Aprilia Tuareg: 5 Things You Need to Know

Evans Brasfield
by Evans Brasfield

The more we ride it. The more we like it.

Photography by Evans Brasfield

Last year, we voted the Aprilia Tuareg the Best Adventure Motorcycle of 2022 and the 2022 Motorcycle of the Year. Clearly, we like it, but after almost six months without riding one, we began to wonder if it was really as great as we remembered. Fortunately, we recently got to spend some quality time with a 2022 Aprilia Tuareg while adventure touring in South Dakota thanks to the good folks at Travel South Dakota, and it only rekindled our fondness for this motorcycle. This time, however, we spent more time in the dirt than we did on pavement, which only made us appreciate the balance provided by this motorcycle even more.

Here are five things you need to know about the Aprilia Tuareg.

1. Long Distance Chops

For most of us, we have to ride paved roads to get to the dirty stuff, and when adventure touring, the highway slog can go on for a day or more. The Tuareg is a supremely capable mount for racking up the miles. Both the engine and the suspension smooth out the rough edges of long hours in the saddle. Cruise control helps reduce rider effort. The windscreen creates a reasonably-sized pocket of still air to take the strain off of the rider’s upper body without becoming an eddy that traps heat from the engine bay. Even the seat, which is still narrow enough to allow off-road control of the bike while standing, provides a decent platform for chasing the horizon.

2. A Versatile Engine

Since the Tuareg is near the bottom of the middleweight adventure class displacement, you might be curious about how well the 659 cc Parallel-Twin performs. Because the same basic engine powers both RS 660 and the Tuono 660, you shouldn’t be surprised that it likes to rev out to build power, and on winding roads the engine doesn’t disappoint, with seamless throttle response to all the rider’s inputs. However, the dirt half of the Tuareg’s job description favors different characteristics. Here, too, the mill with different length intake ducts, updated cams, and specifically-designed exhaust system from its siblings – all focused on assisting bottom-end torque – delivers power in a way that helps the bike scratch its way over obstacles. The 10% shorter gearing also lends a hand here. What you end up with is an engine that loves chugging along on rock ascents as much as it does ripping up the twisties.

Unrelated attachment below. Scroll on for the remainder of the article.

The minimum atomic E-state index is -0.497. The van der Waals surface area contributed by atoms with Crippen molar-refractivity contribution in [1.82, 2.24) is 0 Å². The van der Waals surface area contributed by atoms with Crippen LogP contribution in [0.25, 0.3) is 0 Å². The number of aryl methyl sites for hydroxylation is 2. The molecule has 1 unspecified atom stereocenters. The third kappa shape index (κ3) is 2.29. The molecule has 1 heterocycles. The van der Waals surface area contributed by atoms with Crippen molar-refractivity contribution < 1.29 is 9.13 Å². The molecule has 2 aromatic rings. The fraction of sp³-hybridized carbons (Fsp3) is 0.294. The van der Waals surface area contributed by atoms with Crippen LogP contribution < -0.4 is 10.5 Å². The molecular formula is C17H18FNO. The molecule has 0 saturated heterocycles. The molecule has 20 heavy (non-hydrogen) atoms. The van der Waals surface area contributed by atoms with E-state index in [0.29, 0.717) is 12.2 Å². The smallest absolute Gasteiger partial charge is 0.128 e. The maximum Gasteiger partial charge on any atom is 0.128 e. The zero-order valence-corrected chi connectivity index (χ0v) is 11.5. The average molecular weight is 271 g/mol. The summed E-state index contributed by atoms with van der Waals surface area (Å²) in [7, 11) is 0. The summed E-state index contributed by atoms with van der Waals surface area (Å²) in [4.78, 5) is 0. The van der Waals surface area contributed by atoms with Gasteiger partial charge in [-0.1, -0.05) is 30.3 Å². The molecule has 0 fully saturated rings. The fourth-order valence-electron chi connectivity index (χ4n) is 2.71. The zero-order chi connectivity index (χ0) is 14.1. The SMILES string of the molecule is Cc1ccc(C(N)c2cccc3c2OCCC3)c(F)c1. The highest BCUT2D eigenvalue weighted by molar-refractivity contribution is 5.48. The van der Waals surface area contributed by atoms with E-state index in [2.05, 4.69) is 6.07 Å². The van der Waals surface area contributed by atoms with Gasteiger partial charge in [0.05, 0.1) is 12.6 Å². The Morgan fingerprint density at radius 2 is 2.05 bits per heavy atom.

3. Engine Heat

The Tuareg’s engine isn’t perfect, though. In hot weather – and even at highway speeds – a bubble of hot air surrounds the rider’s right boot. In cool weather like we recently experienced in South Dakota, this was a non-issue. In fact, nobody even mentioned the heat in their notes. However, last year when we were riding in 108° weather for a full day, you can bet we talked about this heat. A lot. While it’s not uncommon for engine bays to get hot when riding in stop-and-go traffic, the fact that this happened at speed was a bummer. If you live somewhere hot, be aware of this issue.

4. Weak Front Brake

Although less of a problem in the dirt, where finesse is more important than outright braking power, the front brake lacks initial bite, and while it can haul the Tuareg down from speed, the effort is higher than we would expect. This is particularly surprising since the calipers are emblazoned with Brembo’s logo. These are axial-mounted calipers, not the more aggressive radial-mount, squeezing 310 mm discs, and yet, the power they deliver is less than we would expect. Perhaps, a sportier pad compound would remedy the issue.

5. An Excellent Technology Package

The middleweight adventure-touring class has a wide displacement range from the 659 cc of the Tuareg to over 900 cc. Compared to the bikes at the lower end of the displacement range, the Aprilia surpasses the others with its electronics. From the full-color TFT display to the included cruise control, the premium feel is immediately noticeable. The rider aids allow adjustment of engine mapping, engine braking, traction control, and ABS in all four of its modes. The rear ABS can even be completely disabled in Off-Road mode. This allows for the Tuareg’s electronic intervention to be tuned from being able to support novice dirt riders or stay out of the way of experts. This capability contributes a tremendous amount to the bike’s balance as a good mount for newbies and pros, alike.

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Evans Brasfield
Evans Brasfield

Like most of the best happenings in his life, Evans stumbled into his motojournalism career. While on his way to a planned life in academia, he applied for a job at a motorcycle magazine, thinking he’d get the opportunity to write some freelance articles. Instead, he was offered a full-time job in which he discovered he could actually get paid to ride other people’s motorcycles – and he’s never looked back. Over the 25 years he’s been in the motorcycle industry, Evans has written two books, 101 Sportbike Performance Projects and How to Modify Your Metric Cruiser, and has ridden just about every production motorcycle manufactured. Evans has a deep love of motorcycles and believes they are a force for good in the world.

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